Eat Money

Invested in Fighting Food Deserts Instead of Obesity?

Ideological investment in the concept of fighting food deserts remains resilient in the face of a continuing stream of data that suggests it will do nothing to reverse obesity trends.

The latest blow comes from a study by researchers at the Rand Corporation and the Los Angeles County Department of Public Health. They analyzed the 2011 Los Angeles County Health Survey data and found little evidence of any relationship between the distance from someone’s home to different kinds of food outlets and BMI or dietary habits. The authors noted the gap between popular perceptions the evidence to date:

The concept of neighborhood food environments has been the focus of the news media and policy makers, yet the evidence is not clear on whether promoting or discouraging a particular type of food outlet is an effective approach to promoting healthful dietary behaviors and a healthy weight. 

Senior author Roland Sturm summed up his take on the evidence by saying:

I wouldn’t put it [food deserts] at the top of my policy agenda.

And yet, in the face of studies that keep finding no effect on obesity from programs to eliminate food deserts, public health officials continue to promote the idea. Responding to news of this latest study, Dr. Paul Simon of the LA County Department of Health said, “It would be a mistake to conclude that the food environment is not important.”

Clare Fox of the Los Angeles Food Policy Council responded by pointing to long-standing disparities in food access. She stressed the importance of “empowering stores that are residing in low-income communities to market and brand healthy food in new ways so that we can interrupt these systemic and historic inequities.”

Harold Goldstein of the California Center for Public Health Advocacy says that a more sophisticated analysis is required “to be able to show that what we intuitively know to be true is true.”

This deep commitment to fighting food deserts is impressive. It’s especially impressive that people keep pushing the idea, even when the data are not cooperating. It provides a striking example of how commitment to a cause can easily be as blinding as financial interests.

Click here to read the study and here to read more from the LA Times.

Eat Money, photograph © Lynne Hand / flickr

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September 9, 2015

4 Responses to “Invested in Fighting Food Deserts Instead of Obesity?”

  1. September 09, 2015 at 6:52 am, Heather said:

    Thanks for this post. I appreciate the critical lens through which you present the science and where science and policy meet. I completely appreciate that tackling food deserts doesn’t put a dent in obesity (which is also not terribly surprising given the decades of literature we have to indicate that people will add healthy foods into their diet but they don’t reliably swap out unhealthy foods for healthy ones). However, I am curious about whether tackling food deserts DOES support improvements in dietary intake (e.g., more fruits, veggies, whole grains). It seems this would be a worthwhile policy effort even if it doesn’t contribute to population changes in obesity.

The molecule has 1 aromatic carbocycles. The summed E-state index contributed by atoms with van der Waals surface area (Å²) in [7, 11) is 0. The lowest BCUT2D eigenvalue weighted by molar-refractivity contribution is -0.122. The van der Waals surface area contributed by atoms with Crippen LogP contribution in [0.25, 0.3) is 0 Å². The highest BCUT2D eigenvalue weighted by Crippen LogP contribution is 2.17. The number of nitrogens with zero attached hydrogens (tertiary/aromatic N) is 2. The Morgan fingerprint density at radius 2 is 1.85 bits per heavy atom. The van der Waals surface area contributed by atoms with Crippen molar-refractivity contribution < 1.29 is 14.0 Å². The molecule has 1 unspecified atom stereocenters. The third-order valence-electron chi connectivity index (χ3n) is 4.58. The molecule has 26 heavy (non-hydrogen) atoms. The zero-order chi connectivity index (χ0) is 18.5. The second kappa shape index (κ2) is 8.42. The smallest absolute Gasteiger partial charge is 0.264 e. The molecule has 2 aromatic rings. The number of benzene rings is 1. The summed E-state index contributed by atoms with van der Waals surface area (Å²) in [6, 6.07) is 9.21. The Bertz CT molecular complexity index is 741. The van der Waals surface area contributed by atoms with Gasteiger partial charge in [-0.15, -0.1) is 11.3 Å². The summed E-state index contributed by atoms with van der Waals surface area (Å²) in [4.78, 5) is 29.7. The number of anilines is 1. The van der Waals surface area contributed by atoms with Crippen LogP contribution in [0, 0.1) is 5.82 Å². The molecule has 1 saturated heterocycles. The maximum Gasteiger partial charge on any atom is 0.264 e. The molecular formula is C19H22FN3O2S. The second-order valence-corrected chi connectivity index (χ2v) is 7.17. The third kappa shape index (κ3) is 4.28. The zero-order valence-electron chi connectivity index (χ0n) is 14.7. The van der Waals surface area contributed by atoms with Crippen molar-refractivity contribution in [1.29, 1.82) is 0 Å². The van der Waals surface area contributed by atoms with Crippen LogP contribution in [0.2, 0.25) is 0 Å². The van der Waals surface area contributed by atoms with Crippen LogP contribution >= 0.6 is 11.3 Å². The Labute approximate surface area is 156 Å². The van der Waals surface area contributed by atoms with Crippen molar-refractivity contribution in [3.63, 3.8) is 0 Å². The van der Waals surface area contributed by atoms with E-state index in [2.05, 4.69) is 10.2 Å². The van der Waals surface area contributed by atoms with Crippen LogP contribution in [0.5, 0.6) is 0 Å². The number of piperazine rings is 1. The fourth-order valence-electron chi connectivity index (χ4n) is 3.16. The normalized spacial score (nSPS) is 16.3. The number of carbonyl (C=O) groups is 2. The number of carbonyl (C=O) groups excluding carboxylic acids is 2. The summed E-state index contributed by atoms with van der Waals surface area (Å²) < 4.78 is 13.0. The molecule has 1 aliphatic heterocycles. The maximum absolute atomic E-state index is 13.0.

• September 09, 2015 at 7:54 am, Ted said:

      Heather, you’re asking all the right questions. I’m not aware of any reliable data to support a claim that eliminating a food desert, by itself, will produce a meaningful improvement in diet or reduction in obesity. It’s entirely possible that it could be helpful in combination with other interventions, but again, we have no real evidence, just suppositions. Apart from the health effects of addressing food deserts, other benefits are possible and perhaps even quite valuable. At the top of the list would be the benefits of economic development. But then that becomes a complex issue if you want to scrupulously account for the effects of gentrification. As Sturm says, “There is just nothing easy. That’s the problem.”

  2. September 09, 2015 at 9:59 am, Morgan Downey said:

    Good Job, Ted. In answer to Heather’s question, I think you would expect to see the same purchasing habits in stores filling in the food deserts as you have in the local region. I believe New York City did not see much improvement when it tried to bring in farmers’ markets to food deserts because there was little education of how to prepare vegetables in particular. In any event, fighting obesity by providing more opportunities to purchase food never made much sense to me.

    • September 09, 2015 at 10:22 am, Ted said:

      Well said, Morgan. Thanks!